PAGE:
My two long-term goal changes I would like to make in my instructional practice regarding integrating technology will be utilizing Virtual Field Trips and the concept mapping tool  I placed these in the long-term goals because in order to carry out these task I will need to have access to a computer lab or the laptop cart.  Virtual field trips can expand learning opportunities by allowing students to visit places they otherwise might not be able to visit (Laureate Education, Inc. 2011b).  These visits allow students to gain a deeper understanding of the content, and allows for engagement.  Like Dr. Orey states “Virtual Field trip is a powerful tool that creates an episodic that allow students to make rich connections that they will be able to retrieve at a later date” (Laureate Education, Inc. 2011b).  In order to achieve this I must first take the time out to design or research the concepts I would like the students to investigate, then plan the lesson.  I know with virtual field trips, I must be very organized as it takes time and dedication.  Given this information now, I can definitely plan ahead this summer and align a few virtual field trips with my algebra concepts. 

 With using advance organizer, I am giving my students a powerful tool that they can use to help process information that they don’t usually use (Laureate Education, Inc., 2011c).  Advance organizers give students the ability to retrieve, use, and organize what they already know about a topic (Pitler, et. al., 2007, p.9) which leads to deeper understanding. These tools allow students to brainstorm either at the beginning or the end of a unit. as it allows students tonactivate prior knowledge.  The biggest draw back, as with all technology tools is getting to use the technology, in a school with limited resources we have waiting list of people trying to get into the computer labs, and it is also on reserve for Reading/English teachers.  With this activity, I would have the students read throught the chaoter we were about to begin, as they scan the chapter, they can ask questions they would like answered, copy down key conceps or define words or terms they are not familiar with.  With doing this the students will have their own personal study guide.  My aim is to move my students to the 21stcentury, and with these tools we are heading in the right track.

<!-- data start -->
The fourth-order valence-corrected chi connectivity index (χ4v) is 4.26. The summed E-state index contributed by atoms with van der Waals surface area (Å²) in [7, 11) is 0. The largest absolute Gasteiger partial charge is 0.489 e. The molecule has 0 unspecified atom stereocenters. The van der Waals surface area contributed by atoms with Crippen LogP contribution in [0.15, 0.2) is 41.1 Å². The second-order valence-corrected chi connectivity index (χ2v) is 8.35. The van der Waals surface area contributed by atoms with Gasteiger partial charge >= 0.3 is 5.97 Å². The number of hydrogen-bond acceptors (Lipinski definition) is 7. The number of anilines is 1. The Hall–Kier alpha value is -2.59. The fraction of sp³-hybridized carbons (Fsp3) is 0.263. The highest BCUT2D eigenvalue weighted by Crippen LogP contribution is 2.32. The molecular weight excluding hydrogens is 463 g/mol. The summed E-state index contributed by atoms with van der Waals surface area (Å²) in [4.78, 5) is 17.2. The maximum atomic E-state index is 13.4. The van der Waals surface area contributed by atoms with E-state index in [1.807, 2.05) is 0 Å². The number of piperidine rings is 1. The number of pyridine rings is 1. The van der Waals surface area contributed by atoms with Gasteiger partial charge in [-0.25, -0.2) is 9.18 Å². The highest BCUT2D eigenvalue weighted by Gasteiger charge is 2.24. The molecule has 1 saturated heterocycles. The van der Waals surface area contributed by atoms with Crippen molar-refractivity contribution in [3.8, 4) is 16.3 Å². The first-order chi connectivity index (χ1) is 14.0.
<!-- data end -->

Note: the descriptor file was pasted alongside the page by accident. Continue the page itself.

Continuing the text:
Laureate Education, Inc. (Producer). (2011a). Program eleven: Instructional strategies, Part one [Video webcast]. Bridging learning theory, instruction and technology. Retrieved from

Laureate Education, Inc. (Producer). (2011b). Program seven: Constructionist and constructivist learning theories [Video webcast]. Bridging learning theory, instruction and technology. Retrieved from

Laureate Education, Inc. (Producer). (2011c). Program five: Cognitive learning theory [Video webcast]. Bridging learning theory, instruction and technology. Retrieved from

Lever-Duffy, J., & McDonald, J. (2008). Theoretical Foundation (Laureate Education Inc. custom ed.). Boston, MA: Pearson Education, Inc.

Pitler, H., Hubbell, E., Kuhn, M., & Malenoski, K. (2007).   Using technology with classroom instruction that work. Alexandria, VA. ASCD.